The Sunday Age/SMH ran two articles picking-up on the looming threat to Australian coal and gas exports caused by the shale oil and gas boom currently gathering pace in the US. First, here’s David Pott’s take on the situation (my emphasis):
…our sovereign debt is low by global standards, but it’s a different picture when you add household and business borrowings as well.
That puts our debt burden at 321 per cent of GDP, far worse than basket case Greece’s 274 per cent, according to AMP Capital’s chief economist, Shane Oliver…
Australia tends to fly under the radar because a good part of the debt has gone on mining investment, considered more credit-worthy than investing in schools, hospitals and tanks.
Yet we may have managed to blow the mining boom. Two-thirds of the investment has been in energy projects, namely gas.
Trouble is, gas prices are lower than when they were commissioned. And their costs are a lot higher, in part because of the strong dollar – they’re all foreign-owned, and so count in depreciated US dollars.
The talk is that the gigantic, aptly named Gorgon project is running about 50 per cent over budget.
Worse, there’s a gas glut in the US supplied from shale, which will make it more than self-sufficient in just a few years.
If the dollar stays strong, the US will probably be able to export LNG to Asia cheaper than we can. At the same time the gas glut is tipping coal no longer needed in the US onto the market. Our LNG contracts are indexed to the oil price, so fingers crossed it holds up.
After all, higher petrol prices would be a small price to pay for keeping the boom alive.
And here’s Malcom Maiden discussing some of the implications for the global economy arising from the boom in US shale oil and gas:
The growing consensus on Wall Street is also that the US shale boom is a global economic and geopolitical game-changer…The US will certainly benefit from cheap domestic gas that will deliver cost benefits to heavy industries including petrochemical plants and power stations, but the horizontal drilling and rock-fracturing technology that is freeing up shale gas and oil will ultimately generate sweeping global changes.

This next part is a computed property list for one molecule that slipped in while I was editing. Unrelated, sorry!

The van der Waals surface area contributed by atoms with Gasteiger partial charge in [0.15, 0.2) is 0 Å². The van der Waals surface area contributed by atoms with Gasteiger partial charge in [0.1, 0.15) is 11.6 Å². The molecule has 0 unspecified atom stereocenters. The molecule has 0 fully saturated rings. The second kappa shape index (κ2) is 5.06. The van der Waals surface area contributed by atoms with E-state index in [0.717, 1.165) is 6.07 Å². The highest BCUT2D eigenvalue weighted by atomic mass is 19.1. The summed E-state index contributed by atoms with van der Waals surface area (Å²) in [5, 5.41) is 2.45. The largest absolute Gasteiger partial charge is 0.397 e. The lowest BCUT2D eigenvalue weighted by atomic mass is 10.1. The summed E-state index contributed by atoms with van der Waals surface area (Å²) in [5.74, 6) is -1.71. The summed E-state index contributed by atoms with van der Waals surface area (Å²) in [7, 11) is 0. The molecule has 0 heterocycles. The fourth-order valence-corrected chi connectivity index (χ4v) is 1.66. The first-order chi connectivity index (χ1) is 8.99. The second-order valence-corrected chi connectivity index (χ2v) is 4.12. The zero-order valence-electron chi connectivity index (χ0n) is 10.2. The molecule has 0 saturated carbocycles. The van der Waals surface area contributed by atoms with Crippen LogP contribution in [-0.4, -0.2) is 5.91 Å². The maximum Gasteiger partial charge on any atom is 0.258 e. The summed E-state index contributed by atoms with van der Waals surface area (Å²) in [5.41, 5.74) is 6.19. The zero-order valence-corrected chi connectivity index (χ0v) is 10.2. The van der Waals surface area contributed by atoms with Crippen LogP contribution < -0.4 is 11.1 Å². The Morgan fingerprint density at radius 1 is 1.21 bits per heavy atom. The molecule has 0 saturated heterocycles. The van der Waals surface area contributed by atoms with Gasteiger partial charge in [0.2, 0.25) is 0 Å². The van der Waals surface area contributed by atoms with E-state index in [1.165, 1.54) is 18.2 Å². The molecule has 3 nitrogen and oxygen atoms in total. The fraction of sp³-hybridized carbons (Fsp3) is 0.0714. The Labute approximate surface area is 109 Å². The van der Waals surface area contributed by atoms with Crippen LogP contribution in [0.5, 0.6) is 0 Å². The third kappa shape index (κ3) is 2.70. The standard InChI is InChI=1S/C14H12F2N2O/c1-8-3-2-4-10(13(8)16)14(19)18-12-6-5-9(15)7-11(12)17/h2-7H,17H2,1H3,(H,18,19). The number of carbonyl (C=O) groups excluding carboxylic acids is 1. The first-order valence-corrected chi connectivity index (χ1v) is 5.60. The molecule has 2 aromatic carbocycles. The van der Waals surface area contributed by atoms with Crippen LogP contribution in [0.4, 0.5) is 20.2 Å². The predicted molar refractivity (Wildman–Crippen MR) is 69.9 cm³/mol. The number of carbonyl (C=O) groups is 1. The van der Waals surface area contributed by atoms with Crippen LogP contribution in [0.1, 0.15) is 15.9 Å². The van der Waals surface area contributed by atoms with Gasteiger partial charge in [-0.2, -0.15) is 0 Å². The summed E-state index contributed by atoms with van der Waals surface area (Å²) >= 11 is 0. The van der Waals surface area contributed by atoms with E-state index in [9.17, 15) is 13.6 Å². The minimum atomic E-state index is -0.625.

Shale oil can be commercially exploited at oil prices as low as $US80 a barrel, and as shale oil volumes rise, oil price spikes in response to accelerating growth in demand that work to slow demand again will be much less frequent. Shale oil, in other words, is going to raise the maximum speed limit of the global economy.
Looking ahead, Australian LNG exports are facing increasing competition from lower cost and equally reliable US supplies, which is likely to crunch profit margins, curtailing Australia’s pipeline of gas projects.
Finally, with Australian LNG export pricing linked directly to oil prices, and the production of shale oil in the US tipped to surge (see below IEA chart), there is the possibility that global oil prices could slump as the US begins exporting oil and/or imports less oil from abroad, resulting in lower prices for Australian exports of LNG.
When viewed alongside declining demand for thermal coal within China as it shifts towards alternative energy sources (e.g. renewables), Japanese moves to end oil-linked pricing on LNG imports, as well as the recent discovery of large gas deposits in Africa, it appears that the Australian LNG and thermal coal industries are facing some very stiff headwinds that could challenge previously held assumptions about profitability and project viability.